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Around the NFL: What We Learned in Week 13

The Cowboys keep winning, while the Dolphins and Giants have their streaks snapped. Oh, and this just in: the Jaguars are bad.

New York Giants v Pittsburgh Steelers Photo by Jamie Sabau/Getty Images

The 2015 Super Bowl representatives keep getting further apart. The Broncos won, while the Panthers appear to have lost not just games, but all hope, as well. The AFC playoff picture is muddier than Heinz Field after a December rain. Let’s see what we learned in week 13.

  1. Turning a corner, or just blind squirrels? It was a big week for the AFC North, which has collectively been fairly awful this season. We’ll get to the Steelers’ 24-14 win over the Giants in a minute. But the Bengals handled the Eagles with ease in Cincinnati, and the Ravens easily dispatched the Dolphins, who had been on a six-game winning streak. We’ll have to see if those performances carry over, or if they were just flukes. Cleveland, meanwhile, didn’t fare so well: they lost at home to the bye week by 17.
  2. Had he been naked it wouldn’t have made things any worse. The Carolina Panthers’ head coach, Ron Rivera, benched starting quarterback Cam Newton for the game’s first series for violating a team dress code when he forgot to pack a shirt to go with his tie. Backup quarterback Derek Anderson took the reigns to start the game and kept Newton’s banishment to an absolute minimum: he was intercepted on his lone snap. It’s a good thing they put Newton in, too. Otherwise, they may have lost by 40 instead of 33.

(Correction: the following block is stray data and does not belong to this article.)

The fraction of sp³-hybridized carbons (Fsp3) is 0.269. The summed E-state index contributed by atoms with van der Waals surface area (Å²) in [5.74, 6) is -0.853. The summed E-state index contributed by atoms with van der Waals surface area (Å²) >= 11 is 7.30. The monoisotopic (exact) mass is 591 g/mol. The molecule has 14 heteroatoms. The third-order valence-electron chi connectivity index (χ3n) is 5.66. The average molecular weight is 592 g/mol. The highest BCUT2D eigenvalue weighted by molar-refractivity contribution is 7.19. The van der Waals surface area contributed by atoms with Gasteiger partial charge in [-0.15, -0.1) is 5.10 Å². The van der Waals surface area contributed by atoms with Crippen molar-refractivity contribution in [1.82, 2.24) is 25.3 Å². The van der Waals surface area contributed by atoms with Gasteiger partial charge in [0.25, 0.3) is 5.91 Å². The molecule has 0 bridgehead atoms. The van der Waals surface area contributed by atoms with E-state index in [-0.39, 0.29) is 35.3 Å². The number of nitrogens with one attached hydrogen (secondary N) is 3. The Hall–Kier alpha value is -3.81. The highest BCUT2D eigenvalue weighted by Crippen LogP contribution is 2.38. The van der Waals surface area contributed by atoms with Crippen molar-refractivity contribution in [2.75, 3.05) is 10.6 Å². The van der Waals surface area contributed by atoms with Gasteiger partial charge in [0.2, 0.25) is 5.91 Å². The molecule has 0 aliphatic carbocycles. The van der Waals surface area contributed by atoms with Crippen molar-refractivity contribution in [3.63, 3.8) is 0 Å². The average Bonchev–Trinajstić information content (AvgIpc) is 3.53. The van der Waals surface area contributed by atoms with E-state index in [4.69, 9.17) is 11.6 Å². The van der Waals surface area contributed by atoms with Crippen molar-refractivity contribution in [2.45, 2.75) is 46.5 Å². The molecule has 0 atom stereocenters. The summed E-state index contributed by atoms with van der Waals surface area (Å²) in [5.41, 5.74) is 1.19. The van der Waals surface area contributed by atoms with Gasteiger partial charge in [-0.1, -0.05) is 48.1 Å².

3. Do you mean we have to play both halves?? How do you blow a game you were leading by 14 with 24 minutes to go? For starters, hire Rex Ryan to lead your team. Then, let him hire his brother, Rob Ryan, to run your defense. If you are patient, you will eventually witness the legendary Ryan Collapse. This time, it was to the tune of 29 unanswered points. Next time...well...with any luck, it will be next week against the Steelers.
  4. At least Jacksonville doesn’t have any fans to let down. It’s a good thing no one seems to even realize there is a football team in Jacksonville, Fla., because things are bad down there. Bad, bad, bad. Their once-presumed franchise quarterback, Blake Bortles, is struggling mightily. He is currently the 31st-highest rated quarterback among those with at least 150 pass attempts. It may have come to a head Sunday, when he lost a head-to-head matchup with Denver’s Paxton Lynch. Yes, Denver has a very good defense, but Bortles is making bad games a habit. In losing to Lynch, he lost to the backup to starter Trevor Siemian who, in 2015, was Peyton Manning’s backup’s backup’s backup. Or, to put it another way, he lost to the guy who is backing up the guy who couldn’t win a 2015 roster spot from Zac Dysert.